In my case, I have known that I will have sex with the guy who raped me as it was something building up in our communication for months. So I did somehow give my consent to him online before we finally met again in person. This has haunted my brain for such a long time while blaming myself for putting myself into a situation in which I was beaten up and raped. The confusion came from the fact that I had had consensual sex with him and I started thinking maybe I was not clear. BULLSHIT. Whatever or whenever your brain tries to make excuses: don’t listen to it. But it also took me a year of therapy and being put into hypnosis to go back and think about the exact moment when it happened to realise that the fact I was crying and trying to push him away is enough of a “no”. 

I had sex with that guy on multiple occasions. I had stopped our sexual interaction a month after he raped me but I still had to work with him on a voluntary project and I made the mistake of staying his friend. At some point, he was heartbroken due to a breakup with his girlfriend and I really felt bad for him out of pity I decided to sleep with him again. He then started hitting me while having sex for no apparent reason until one time he bruised half of my face. I had a blue eye for 2 weeks and only one person asked me what happened. None of the people I met or worked with, not even the people I lived with asked me and even my housemates didn’t.

It’s “I don’t want to get involved in other people’s business”. In my case, I was strong enough to say enough is enough but there are tons of women out there being stuck in committed partnerships, maybe also having kids, being financially dependent on their abuser who cannot escape and you make it your business might save a life. Please do not take this lightly!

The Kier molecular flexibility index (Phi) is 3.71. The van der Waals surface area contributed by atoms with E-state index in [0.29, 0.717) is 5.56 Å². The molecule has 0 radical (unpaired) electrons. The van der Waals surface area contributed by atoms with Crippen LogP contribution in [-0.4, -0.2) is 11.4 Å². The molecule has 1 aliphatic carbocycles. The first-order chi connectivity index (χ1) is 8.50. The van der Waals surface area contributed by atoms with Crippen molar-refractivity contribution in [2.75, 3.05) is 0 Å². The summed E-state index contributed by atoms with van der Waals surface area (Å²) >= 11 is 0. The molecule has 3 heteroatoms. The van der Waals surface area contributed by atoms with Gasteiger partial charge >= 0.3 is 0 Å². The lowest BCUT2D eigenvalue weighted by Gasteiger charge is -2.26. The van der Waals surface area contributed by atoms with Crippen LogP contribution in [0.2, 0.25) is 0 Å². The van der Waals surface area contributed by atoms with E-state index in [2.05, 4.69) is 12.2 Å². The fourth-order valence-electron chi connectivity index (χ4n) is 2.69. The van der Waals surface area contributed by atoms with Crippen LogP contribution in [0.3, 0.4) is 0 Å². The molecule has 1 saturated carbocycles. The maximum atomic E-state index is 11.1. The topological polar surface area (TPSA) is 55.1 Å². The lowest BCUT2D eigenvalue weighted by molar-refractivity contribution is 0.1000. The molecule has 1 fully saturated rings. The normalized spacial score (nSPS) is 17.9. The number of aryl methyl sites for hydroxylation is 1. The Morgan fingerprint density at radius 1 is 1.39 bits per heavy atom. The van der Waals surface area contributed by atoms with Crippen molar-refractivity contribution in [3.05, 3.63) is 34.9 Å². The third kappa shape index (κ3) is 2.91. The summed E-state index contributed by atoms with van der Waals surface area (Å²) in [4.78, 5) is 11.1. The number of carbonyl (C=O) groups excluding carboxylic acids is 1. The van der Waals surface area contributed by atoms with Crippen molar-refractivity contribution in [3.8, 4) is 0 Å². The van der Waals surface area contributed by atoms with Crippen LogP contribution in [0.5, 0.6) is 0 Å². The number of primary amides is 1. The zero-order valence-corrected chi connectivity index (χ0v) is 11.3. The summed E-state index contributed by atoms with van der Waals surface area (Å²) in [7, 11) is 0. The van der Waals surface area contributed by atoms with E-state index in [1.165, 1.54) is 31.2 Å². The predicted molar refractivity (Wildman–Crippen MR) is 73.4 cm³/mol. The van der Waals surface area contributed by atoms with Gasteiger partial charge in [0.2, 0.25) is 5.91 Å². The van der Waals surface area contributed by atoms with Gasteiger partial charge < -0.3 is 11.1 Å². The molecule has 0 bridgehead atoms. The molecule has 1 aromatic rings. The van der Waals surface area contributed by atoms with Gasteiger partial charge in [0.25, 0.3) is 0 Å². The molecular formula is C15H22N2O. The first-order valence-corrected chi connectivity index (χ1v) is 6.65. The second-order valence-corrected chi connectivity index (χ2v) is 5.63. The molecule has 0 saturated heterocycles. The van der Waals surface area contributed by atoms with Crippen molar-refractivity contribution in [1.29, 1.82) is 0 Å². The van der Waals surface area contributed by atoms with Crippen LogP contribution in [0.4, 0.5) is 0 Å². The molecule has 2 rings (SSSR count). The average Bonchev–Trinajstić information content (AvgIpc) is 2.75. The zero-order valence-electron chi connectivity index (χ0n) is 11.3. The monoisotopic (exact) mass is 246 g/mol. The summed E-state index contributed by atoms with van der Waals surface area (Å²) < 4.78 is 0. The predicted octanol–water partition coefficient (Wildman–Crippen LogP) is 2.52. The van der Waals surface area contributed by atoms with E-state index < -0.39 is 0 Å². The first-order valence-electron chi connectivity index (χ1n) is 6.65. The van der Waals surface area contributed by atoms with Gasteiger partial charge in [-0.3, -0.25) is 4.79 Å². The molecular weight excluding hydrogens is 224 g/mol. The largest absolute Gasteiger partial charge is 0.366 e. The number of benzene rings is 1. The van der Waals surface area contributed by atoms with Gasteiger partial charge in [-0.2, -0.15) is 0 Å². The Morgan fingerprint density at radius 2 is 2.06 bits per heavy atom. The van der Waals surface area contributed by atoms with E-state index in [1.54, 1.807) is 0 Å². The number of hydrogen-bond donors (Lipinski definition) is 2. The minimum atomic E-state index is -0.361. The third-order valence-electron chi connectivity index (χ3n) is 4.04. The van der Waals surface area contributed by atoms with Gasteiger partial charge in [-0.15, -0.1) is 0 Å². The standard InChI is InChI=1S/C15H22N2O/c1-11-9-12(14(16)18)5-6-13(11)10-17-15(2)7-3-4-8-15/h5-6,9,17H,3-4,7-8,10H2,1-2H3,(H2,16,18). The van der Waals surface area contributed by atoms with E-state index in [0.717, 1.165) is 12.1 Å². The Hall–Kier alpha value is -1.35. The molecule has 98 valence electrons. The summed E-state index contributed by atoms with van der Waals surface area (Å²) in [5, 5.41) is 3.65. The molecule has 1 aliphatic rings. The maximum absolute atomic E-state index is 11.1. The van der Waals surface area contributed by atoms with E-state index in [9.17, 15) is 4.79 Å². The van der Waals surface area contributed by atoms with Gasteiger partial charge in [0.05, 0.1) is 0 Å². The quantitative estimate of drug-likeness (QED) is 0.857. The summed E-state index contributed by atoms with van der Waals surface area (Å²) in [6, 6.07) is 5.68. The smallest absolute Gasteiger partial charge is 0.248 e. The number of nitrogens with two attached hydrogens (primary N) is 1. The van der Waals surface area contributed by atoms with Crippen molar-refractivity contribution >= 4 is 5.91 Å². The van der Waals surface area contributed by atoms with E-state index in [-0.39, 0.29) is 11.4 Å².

Please, reflect on that thought. Have you ever been in a relationship? Was it easy breaking up with a person even if you didn’t love them? Was it easy to even say to another person that you don’t have feelings for them when they told you they did? No, it’s never easy. 

Then imagine how hard it must be if you are in a relationship with someone that you love or loved and you also saw another side of them as the abuser has not always been the abuser. It can also be nice and sweet. Do the whole relationship honeymoon phase with you. They are still the abuser though. And escaping them might be the hardest thing you ever did. 

Moving forward

The next time you see something wrong going on with a person in your circles or even someone you don’t know, try to help or ask if they are ok. If they hear this multiple times maybe they will gather the strength to escape.

After I realised I am a rape survivor, I understood the Istanbul convention even more and appreciated the existence of the document. However, there is so much more that each of us needs to do to create a safe space for women who are survivors of domestic violence, give them a roof over their heads and also help them recover. And most importantly:

  1. Believe victims and survivors
  2. Never blame them for anything that happened or is  happening to them

I hope my chaotic storey can show you that anyone can be a survivor of rape or domestic violence and we can live a normal life and overcome everything. If you would like to talk or share your story with me, feel free to find me.

Telegram & Instagram: @elliehadzhieva